BY AMY SYNNOTT
In 2017, the American Heart Association and the American College of Cardiology released new treatment guidelines that significantly lower the criteria for high blood pressure. As a result, now almost 47% of all adults—and 80% of those over the age of 65—qualify for a hypertension diagnosis.
Known as the “silent killer” because it oftens presents with no symptoms, hypertension is the leading risk factor for cardiovascular disease, causing over 10 million deaths worldwide each year, according to CDC. And yet, despite the well publicized risks associated with high blood pressure, only one in four people who suffer from high blood pressure have it under control.
The good news: If you are one of the nearly 116 million Americans who suffer from this dangerous condition, making heart-healthy lifestyle changes can dramatically reduce your risk of cardiovascular related events. Here are the top scientifically-proven ways to lower your blood pressure naturally.
A 2020 review estimates 65 to 78 percent of cases of primary hypertension are related to obesity. A high percentage of fat tissue causes complex physiological changes in the body that can create or worsen hypertension. In the absence of any other changes, simply losing weight can reduce systolic blood pressure by 5 to 20mmHg.
If you have hypertension, doctors routinely prescribe the Dash Diet (Dietary Approaches to Stop Hypertension). This low sodium, high-fiber, micronutrient-rich diet emphasizes fresh, minimally processed whole foods that are low in saturated fat (think vegetables, low sugar fruits, lean meat and low fat dairy products).
On the Dash Diet, sodium is limited to about 1500 mg/day. By following this eating protocol, you can decrease your systolic blood pressure by 6 to 11 mm Hg, according to the National Institute of Health.
In addition to cutting down on sodium, cardiologists recommend increasing your intake of potassium-rich foods like bananas. Potassium helps mitigate the negative effects of sodium in the body.
The recommended target for the average adult is 2,600 milligrams per day for women and 3,400 milligrams 4,700 mg per day, according to a new report from the National Academies of Science, Engineering, Medicine.
The more potassium you eat, the more sodium you lose via urine. This mineral also tends to ease tension in blood vessel walls, which helps further lower blood pressure.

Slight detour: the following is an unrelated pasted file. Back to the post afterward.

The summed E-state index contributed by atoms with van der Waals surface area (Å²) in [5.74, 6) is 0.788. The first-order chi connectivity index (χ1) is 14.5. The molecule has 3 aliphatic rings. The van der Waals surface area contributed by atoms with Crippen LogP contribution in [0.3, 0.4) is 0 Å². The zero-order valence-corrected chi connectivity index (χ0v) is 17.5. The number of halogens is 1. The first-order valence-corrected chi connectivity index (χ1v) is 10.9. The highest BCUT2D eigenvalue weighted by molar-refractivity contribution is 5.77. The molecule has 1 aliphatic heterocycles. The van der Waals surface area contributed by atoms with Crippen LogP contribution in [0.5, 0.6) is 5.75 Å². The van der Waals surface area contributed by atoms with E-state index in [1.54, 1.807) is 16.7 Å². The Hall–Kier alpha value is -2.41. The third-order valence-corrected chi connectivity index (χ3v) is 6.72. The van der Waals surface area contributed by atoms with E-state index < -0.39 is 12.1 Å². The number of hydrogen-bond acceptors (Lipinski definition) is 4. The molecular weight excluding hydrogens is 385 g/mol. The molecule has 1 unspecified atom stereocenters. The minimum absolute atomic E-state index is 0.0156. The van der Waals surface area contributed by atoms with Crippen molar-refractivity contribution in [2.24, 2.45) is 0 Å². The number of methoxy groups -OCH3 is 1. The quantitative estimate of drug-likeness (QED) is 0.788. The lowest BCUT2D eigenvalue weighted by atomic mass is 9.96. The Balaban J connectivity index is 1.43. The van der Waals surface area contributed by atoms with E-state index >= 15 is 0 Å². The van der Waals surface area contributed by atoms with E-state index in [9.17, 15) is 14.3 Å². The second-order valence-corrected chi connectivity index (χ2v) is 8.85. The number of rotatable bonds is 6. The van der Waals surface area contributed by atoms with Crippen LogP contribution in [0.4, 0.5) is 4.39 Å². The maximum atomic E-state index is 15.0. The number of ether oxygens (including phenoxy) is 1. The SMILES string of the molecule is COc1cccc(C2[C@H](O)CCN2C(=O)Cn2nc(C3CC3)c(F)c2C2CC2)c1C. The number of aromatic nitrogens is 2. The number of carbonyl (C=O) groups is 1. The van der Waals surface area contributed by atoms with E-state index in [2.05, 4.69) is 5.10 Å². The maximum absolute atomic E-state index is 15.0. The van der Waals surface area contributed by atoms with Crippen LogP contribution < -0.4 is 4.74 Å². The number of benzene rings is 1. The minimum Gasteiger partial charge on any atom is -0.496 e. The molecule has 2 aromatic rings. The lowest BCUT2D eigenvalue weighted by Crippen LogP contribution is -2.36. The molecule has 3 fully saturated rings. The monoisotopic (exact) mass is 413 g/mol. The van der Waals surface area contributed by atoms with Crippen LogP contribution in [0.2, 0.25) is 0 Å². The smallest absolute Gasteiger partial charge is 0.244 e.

If an individual is hypokalemic (potassium deficient) then BP will be increased, Luke Laffin, M.D., Co-Director of the Center for Blood Pressure Disorders at the Cleveland Clinic explains. He recommends increasing potassium in your regular diet rather than taking a potassium supplement.
And don’t stop at bananas! At 422 mg of potassium each, you would need to eat almost a dozen to get anywhere near your daily quota.
Instead, consider rounding out your diet with these potassium-dense staples: potatoes with skin (926 mg), yam with skin (911 mg), white beans (600 mg per half cup), carrot juice (689 mg), salmon (500 mg per three ounce filet), spinach (400 mg per half cup cooked).
One word of warning: Individuals with chronic kidney disease have to be careful not to increase potassium intake too much, Dr. Laffin says. Kidney disease can make potassium harder to eliminate in the urine and high levels of potassium in the blood increase the risk of dangerous heart rhythms, he says.
A sedentary lifestyle is associated with many chronic conditions, including high blood pressure. Regular aerobic exercise makes your heart stronger, allowing it to pump blood more efficiently with less effort. This decreases the force of blood against arterial walls, lowering blood pressure.
Physical activity can also lead to weight loss, which, as previously noted, has a beneficial effect on blood pressure.
You don’t need to run a marathon to reap the heart-healthy benefits of regular exercise: The current guidelines from the American Heart Association recommend at least 150 minutes of moderate exercise or 75 minutes of vigorous activity a week, or a combo of the two.
Aim for at least 30 minutes a day, which can be broken up into 10 minute sessions, which are just as effective as a solid half hour chunk of exercise, according to the American Heart Association.
It takes about one to three months for regular exercise to have an impact on your blood pressure and you must continue it for BP to stay low. On average, hypertensive adults can expect to see a decrease of five to seven mmHg with consistent exercise.
When your body experiences stress, it engages the amygdala, or fear center of the brain, Mass General cardiologist Michael Osborne, M.D., explains. After the amygdala sends a distress signal, the sympathetic nervous system releases the stress hormone cortisol which initiates a “fight or flight” response, he says. The heart rate quickens and blood vessels tighten, causing blood pressure to spike.